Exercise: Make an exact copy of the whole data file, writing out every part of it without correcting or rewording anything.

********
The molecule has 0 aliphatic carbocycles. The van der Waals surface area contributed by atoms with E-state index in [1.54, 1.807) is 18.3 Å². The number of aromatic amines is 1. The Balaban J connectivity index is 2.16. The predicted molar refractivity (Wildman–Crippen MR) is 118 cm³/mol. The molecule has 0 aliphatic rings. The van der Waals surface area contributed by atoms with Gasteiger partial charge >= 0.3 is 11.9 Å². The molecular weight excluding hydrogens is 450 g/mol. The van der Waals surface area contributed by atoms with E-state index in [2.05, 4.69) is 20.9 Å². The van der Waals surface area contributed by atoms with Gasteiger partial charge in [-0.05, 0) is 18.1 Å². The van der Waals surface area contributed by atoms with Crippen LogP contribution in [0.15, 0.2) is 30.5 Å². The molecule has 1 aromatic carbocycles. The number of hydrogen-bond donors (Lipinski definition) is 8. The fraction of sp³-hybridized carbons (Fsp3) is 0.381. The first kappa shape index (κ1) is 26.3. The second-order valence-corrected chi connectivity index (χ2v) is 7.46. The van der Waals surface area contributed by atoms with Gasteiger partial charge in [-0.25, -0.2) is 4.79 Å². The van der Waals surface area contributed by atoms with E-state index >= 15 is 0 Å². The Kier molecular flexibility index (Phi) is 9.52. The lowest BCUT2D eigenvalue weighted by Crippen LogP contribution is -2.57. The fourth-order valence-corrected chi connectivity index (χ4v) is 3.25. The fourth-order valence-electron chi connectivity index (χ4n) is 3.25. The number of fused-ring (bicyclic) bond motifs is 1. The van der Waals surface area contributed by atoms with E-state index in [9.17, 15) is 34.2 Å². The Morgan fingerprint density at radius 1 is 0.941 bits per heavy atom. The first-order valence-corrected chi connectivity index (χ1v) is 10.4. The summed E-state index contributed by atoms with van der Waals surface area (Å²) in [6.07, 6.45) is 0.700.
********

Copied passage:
The molecule has 0 aliphatic carbocycles. The van der Waals surface area contributed by atoms with E-state index in [1.54, 1.807) is 18.3 Å². The number of aromatic amines is 1. The Balaban J connectivity index is 2.16. The predicted molar refractivity (Wildman–Crippen MR) is 118 cm³/mol. The molecule has 0 aliphatic rings. The van der Waals surface area contributed by atoms with Gasteiger partial charge >= 0.3 is 11.9 Å². The molecular weight excluding hydrogens is 450 g/mol. The van der Waals surface area contributed by atoms with E-state index in [2.05, 4.69) is 20.9 Å². The van der Waals surface area contributed by atoms with Gasteiger partial charge in [-0.05, 0) is 18.1 Å². The van der Waals surface area contributed by atoms with Crippen LogP contribution in [0.15, 0.2) is 30.5 Å². The molecule has 1 aromatic carbocycles. The number of hydrogen-bond donors (Lipinski definition) is 8. The fraction of sp³-hybridized carbons (Fsp3) is 0.381. The first kappa shape index (κ1) is 26.3. The second-order valence-corrected chi connectivity index (χ2v) is 7.46. The van der Waals surface area contributed by atoms with Gasteiger partial charge in [-0.25, -0.2) is 4.79 Å². The van der Waals surface area contributed by atoms with E-state index >= 15 is 0 Å². The Kier molecular flexibility index (Phi) is 9.52. The lowest BCUT2D eigenvalue weighted by Crippen LogP contribution is -2.57. The fourth-order valence-corrected chi connectivity index (χ4v) is 3.25. The fourth-order valence-electron chi connectivity index (χ4n) is 3.25. The number of fused-ring (bicyclic) bond motifs is 1. The van der Waals surface area contributed by atoms with E-state index in [9.17, 15) is 34.2 Å². The Morgan fingerprint density at radius 1 is 0.941 bits per heavy atom. The first-order valence-corrected chi connectivity index (χ1v) is 10.4. The summed E-state index contributed by atoms with van der Waals surface area (Å²) in [6.07, 6.45) is 0.700.